Friday, December 14, 2012

Honeypie "Fields Don't Disappear" Review

                 Artwork by Trisha Smith, Ryan Radcliff & Jake Melham  

            Throughout the mix of compositions encompassing the 35 minutes of Honeypie’s newest album, Fields Don’t Disappear, it is obvious to me that these songs are creations blooming from personal experiences direct from band-staples, Trisha Smith (Vocals) and Ryan Radcliff (Lead Guitar, Lap-steel, Keyboards, Bass).  As any good artist knows, the translation of excellent music comes in the projection of honest and deep emotion from within.  Smith and Radcliff, joined by a few of the finest fresh-faced accompaniment the Orange County music scene currently has to offer (Jake Melham - Bass, Tony Cupito - Drums, Darren Carr - Drums, Brian Wardell - Drums, Felipe Arroyo - Rhodes, Lauren Salamone - Rhodes, Spencer Askin – Vocals/Trumpet, and producer Jon O’Brien – Keys/Bass/Percussion), Honeypie succeeds in the construction of a truly professional record from start to finish.
            Opening track, Miss Me, sets an image of the spirited Smith as a wholesome female laced with an air of sweetness about her, but also possessing an underlying hint of boldness and seductiveness. Throughout the record, her personality fluxes between these ends of the spectrum as each song plays.  Meanwhile, to the untrained or unfocused ear, Radcliff’s musicianship is almost missed from time to time due to the gentleness of his playing—a difficult trait for some composers to possess.  In each piece, Radcliff provides the perfect mood for the sweet duo, sometimes through an involved fuzzy electric Gretsch guitar solo, found on songs like Leaves Are Falling and Tyler, sometimes with a pluck and bend of the lap-steel like on No Difference and Fields Don’t Disappear, sometimes a mention of a guitar chord to harmonize with Smith’s vocals, a deep blending of bass, or touch of keys to fill the sonic holes and complete each song, like on Naturally and Pocket.  Other textural sounds supplemented by Salamone, Wardell, Arroyo, Carr, Askin, Cupito and Melham help fill in the final details, giving the feeling of completion that otherwise would not have existed.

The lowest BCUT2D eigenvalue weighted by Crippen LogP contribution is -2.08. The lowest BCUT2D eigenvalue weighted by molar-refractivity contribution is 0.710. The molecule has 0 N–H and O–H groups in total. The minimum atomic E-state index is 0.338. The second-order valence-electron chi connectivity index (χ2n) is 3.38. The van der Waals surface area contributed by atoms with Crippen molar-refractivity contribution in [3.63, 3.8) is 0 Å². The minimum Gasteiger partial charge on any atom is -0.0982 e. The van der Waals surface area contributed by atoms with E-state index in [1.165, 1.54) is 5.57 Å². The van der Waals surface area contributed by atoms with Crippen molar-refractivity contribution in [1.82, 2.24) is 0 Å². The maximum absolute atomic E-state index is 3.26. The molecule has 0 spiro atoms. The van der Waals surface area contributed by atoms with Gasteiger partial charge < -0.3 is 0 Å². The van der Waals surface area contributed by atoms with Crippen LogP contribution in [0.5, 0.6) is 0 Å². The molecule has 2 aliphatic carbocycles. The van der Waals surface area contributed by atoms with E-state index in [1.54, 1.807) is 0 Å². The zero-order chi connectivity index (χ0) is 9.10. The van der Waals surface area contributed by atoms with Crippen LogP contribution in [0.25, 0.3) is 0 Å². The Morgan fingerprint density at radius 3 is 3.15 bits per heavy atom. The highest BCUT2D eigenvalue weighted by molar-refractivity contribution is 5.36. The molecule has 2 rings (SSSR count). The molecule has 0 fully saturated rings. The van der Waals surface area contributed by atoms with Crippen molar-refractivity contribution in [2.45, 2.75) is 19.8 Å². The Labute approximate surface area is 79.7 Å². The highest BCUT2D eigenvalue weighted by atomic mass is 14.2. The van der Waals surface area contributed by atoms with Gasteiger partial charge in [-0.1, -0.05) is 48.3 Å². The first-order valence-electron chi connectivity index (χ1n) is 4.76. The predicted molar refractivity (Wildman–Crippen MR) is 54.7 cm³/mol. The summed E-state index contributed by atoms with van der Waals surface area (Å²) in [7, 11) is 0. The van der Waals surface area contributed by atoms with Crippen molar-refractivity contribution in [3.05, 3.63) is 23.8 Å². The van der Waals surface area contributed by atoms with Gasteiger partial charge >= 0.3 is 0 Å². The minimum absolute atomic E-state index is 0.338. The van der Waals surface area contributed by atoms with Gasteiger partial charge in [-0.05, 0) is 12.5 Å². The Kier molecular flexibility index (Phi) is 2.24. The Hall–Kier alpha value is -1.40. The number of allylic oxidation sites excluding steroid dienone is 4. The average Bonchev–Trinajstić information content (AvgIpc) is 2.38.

The cornerstone of this album is undisputedly Jon O’Brien, who was able to tame all the layers of this in-depth piece of work, mixing each frequency to complement each other, rather than contend.  O’Brien was able to take the influnces of Smith and Radcliff, like Regina Spektor, Spoon, Robert Plant & Alison Krauss, as well as M. Ward, and create a working combination of Folk, Pop and Indie styles into one collaboration that encompasses the musical entity that is Honeypie.  The standout song of the album is indisputably Della, a composition that O’Brien proposed Smith and Radcliff to create late during the final recording process in order to build the body of the album to a completely mature size.  While each song has it’s own attributes that make it memorable, Della is haunting, and aching with a melancholic vibe that radiates from the breathy vocal projections of the mesmerizing Trisha Smith.

Listen to the album and download for free at

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